An infinite number of curses upon cop-killer Ismaaiyl Brinsley. God dammit.

Having a cause in this media-saturated age, interwoven as it is with high-speed social networking, and choked to death with pundits whose jobs are not to inform, but to inflame, is immensely frustrating. It is so easy for events to go out of control, so easy to divide people down ideological lines, so easy to replace discourse with patriotic sloganeering, and so easy to drive total crackpots to commit insane acts of violence.

This Ismaaiyl Brinsley character ruined everything. God dammit.

Look, there are serious issues with law enforcement, and the lousy laws that enable them. Yes, I know, it’s #NotAllCops. It’s also #NotAllCities (or towns or counties or whatever). A  fair criticism of this post can be applied to the generalization that “there are serious issues with law enforcement in this country”, but I tend to think that problems in this country are the problems of this country. Like it or not, we are all in this together, and if we have flaws in our Constitution, in court rulings concerning the Constitution, or in the execution of laws under our Constitution, anywhere in the country, it violates all our fundamental rights. Cleveland today, Shelbyville tomorrow. These things are a real problem for all of us.

A lot of people will disagree with me, many quite vehemently. Many, if not most, Americans love their police departments and the cops who serve in them. I understand completely: these men & women take great risks and do very dangerous jobs and have to deal with the worst of society on a daily basis. I, on the other hand, drive a desk. There’s no way I can understand what it’s like to do a job where every knock on a door can end in a bullet to the gut. The most I have to worry about is carpal tunnel syndrome. I get that, I really do.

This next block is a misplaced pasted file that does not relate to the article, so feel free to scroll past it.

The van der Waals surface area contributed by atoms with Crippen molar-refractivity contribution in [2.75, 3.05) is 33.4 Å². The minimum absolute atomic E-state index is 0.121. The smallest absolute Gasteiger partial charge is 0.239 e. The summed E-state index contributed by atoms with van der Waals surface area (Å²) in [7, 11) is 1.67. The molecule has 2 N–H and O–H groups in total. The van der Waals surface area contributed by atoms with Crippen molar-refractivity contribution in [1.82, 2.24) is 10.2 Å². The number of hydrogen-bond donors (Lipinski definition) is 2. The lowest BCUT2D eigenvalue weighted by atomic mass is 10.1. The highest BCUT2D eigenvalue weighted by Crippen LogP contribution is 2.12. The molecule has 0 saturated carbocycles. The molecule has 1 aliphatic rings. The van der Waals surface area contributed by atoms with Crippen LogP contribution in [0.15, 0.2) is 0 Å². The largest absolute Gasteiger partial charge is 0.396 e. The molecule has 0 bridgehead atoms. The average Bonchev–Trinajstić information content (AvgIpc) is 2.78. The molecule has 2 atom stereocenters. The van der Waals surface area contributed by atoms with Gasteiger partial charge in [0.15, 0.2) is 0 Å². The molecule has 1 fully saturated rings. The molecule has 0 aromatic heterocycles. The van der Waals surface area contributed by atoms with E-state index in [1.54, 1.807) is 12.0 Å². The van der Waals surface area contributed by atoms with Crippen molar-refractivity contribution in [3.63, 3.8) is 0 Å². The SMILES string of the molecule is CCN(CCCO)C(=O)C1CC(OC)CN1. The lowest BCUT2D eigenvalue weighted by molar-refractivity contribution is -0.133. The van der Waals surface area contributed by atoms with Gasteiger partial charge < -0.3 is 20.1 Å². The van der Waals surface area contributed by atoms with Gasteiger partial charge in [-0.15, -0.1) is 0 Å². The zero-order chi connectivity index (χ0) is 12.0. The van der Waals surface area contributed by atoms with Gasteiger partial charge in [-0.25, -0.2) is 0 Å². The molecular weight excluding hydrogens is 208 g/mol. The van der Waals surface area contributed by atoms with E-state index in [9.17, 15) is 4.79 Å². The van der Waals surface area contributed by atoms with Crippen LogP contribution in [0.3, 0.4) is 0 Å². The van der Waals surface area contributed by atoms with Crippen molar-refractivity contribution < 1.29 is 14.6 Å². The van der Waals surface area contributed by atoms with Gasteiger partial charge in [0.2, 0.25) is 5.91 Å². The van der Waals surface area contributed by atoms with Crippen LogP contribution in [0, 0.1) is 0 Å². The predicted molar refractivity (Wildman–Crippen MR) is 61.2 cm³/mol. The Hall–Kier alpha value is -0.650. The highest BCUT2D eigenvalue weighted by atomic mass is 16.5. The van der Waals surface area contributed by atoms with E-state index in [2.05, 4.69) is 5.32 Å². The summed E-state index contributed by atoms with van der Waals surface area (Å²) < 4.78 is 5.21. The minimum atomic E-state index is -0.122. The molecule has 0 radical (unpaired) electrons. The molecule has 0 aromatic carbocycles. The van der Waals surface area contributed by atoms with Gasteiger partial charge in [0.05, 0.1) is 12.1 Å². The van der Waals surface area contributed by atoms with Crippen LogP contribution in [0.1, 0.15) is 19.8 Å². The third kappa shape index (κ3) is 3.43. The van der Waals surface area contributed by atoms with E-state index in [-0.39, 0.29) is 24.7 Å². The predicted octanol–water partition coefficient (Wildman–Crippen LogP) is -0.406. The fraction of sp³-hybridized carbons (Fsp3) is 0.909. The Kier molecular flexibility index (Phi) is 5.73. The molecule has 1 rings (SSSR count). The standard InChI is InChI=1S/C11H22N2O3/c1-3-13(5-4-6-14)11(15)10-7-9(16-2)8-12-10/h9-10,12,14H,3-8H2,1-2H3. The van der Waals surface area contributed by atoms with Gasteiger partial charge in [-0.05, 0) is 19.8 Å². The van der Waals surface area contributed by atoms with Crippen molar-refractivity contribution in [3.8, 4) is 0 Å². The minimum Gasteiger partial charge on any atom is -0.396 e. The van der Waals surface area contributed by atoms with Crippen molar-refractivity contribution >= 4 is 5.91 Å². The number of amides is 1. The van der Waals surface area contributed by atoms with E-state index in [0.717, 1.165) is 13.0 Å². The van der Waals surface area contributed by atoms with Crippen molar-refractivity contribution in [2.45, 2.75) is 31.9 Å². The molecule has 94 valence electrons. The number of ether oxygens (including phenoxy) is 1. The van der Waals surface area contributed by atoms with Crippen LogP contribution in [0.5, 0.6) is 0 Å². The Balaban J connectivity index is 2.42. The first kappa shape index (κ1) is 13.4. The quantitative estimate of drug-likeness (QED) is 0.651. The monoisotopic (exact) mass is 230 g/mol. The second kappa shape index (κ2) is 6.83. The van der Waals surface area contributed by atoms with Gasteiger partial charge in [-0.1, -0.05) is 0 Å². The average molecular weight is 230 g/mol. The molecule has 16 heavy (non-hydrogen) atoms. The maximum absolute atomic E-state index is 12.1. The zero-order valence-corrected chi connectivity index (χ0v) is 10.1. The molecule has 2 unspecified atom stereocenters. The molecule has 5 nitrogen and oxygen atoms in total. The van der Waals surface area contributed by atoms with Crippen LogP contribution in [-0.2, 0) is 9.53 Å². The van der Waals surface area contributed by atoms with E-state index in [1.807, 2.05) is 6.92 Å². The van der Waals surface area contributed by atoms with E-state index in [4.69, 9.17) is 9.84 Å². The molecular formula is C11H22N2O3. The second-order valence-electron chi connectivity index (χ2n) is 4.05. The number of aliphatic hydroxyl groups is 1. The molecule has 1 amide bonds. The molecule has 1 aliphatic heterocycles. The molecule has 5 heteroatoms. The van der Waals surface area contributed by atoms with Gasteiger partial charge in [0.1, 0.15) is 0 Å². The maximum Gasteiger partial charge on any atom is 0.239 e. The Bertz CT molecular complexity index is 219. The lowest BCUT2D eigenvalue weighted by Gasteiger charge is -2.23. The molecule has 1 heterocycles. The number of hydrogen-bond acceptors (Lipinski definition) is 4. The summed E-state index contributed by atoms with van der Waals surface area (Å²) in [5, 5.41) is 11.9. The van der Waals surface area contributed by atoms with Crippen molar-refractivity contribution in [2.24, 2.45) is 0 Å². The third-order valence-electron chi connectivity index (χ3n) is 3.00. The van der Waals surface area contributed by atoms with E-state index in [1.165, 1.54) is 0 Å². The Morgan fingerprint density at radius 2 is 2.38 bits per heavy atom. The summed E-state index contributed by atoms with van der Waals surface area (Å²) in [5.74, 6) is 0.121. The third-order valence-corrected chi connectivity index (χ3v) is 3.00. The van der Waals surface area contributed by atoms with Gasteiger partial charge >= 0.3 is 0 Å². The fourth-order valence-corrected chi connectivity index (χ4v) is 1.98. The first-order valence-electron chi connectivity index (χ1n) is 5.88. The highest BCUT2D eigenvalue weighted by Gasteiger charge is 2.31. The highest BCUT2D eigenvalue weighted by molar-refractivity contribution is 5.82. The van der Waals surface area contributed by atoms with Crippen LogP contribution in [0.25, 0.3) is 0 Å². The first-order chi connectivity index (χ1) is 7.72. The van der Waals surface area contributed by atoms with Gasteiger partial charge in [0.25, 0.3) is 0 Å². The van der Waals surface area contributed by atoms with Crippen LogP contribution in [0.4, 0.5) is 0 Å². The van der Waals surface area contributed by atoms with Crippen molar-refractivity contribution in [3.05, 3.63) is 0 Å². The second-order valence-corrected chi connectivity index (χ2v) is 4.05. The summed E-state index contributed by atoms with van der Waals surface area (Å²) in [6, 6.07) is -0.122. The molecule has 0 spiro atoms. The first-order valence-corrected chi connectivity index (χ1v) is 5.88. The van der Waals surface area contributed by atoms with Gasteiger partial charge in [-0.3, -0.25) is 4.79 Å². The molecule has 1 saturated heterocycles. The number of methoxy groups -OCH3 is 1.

But here’s the problem, and it’s a fundamental one: people in authority are the biggest threat to our liberty.

Let’s go back to my lame, doughy life. I do computer work for a living. How much of a threat am I to your God-given rights? Well, I could learn how to write viruses and manipulate social media to crack your bank account passwords. That would be a pretty harsh violation. I could stalk you, or threaten you, or send a lot of pizza deliveries to your house. I could do worse. And all that would be bad.

But in the end, I have no power, no authority. Eventually I would be caught, and I would be tried, and I would be sentenced. The laws are meant to keep me from doing those nasty, nasty things.

When you look at the lowest of society, those who most often clash with law enforcement, they have even less power to violate your liberties. Yes, there is crime in these areas. Yes, the crime there is nasty. All that is true. But these folks have far less power, far less authority, than even I do (I can at least afford a really good lawyer).

Now let’s take authority figures. Police officers. FBI officers. DEA officers. The NSA. Even Congress (or state legislatures, or other lawmakers), through the laws that empower those law-enforcement officers. Depending on your level of conspiracy-belief, you can toss in various corporations and high-power donors who fund those lawmakers’ candidacies. What can these people do to your civil rights?

A lot. An incalculable amount, actually. They are the ones who have the authority to do so. So I’ll say it again: authority figures are the Number One threat to your fundamental civil rights. If you doubt this, read the Declaration of Independence. Jefferson is basically calling out the King of England for using authority to violate fundamental rights. He’s not calling out pirates or brigands or thieves, he’s calling out the King, Parliament, and British law enforcement.

This is why it is vital that we treat any overreach by any law enforcement officer or agency with the gravest seriousness and to the fullest extent of the law. They are both our protectors and our greatest risk to liberty. Yet recent cases concerning police overreach — most egregiously the Eric Garner case in NYC and the Dontre Hamilton case in Milwaukee — suggest it is not taken seriously (shooting 14 times in self defense? Would you get away with that?). There is enough going on, enough cases being reported in all sorts of jurisdictions, that there is definitely something wrong happening. And we have to take it all seriously.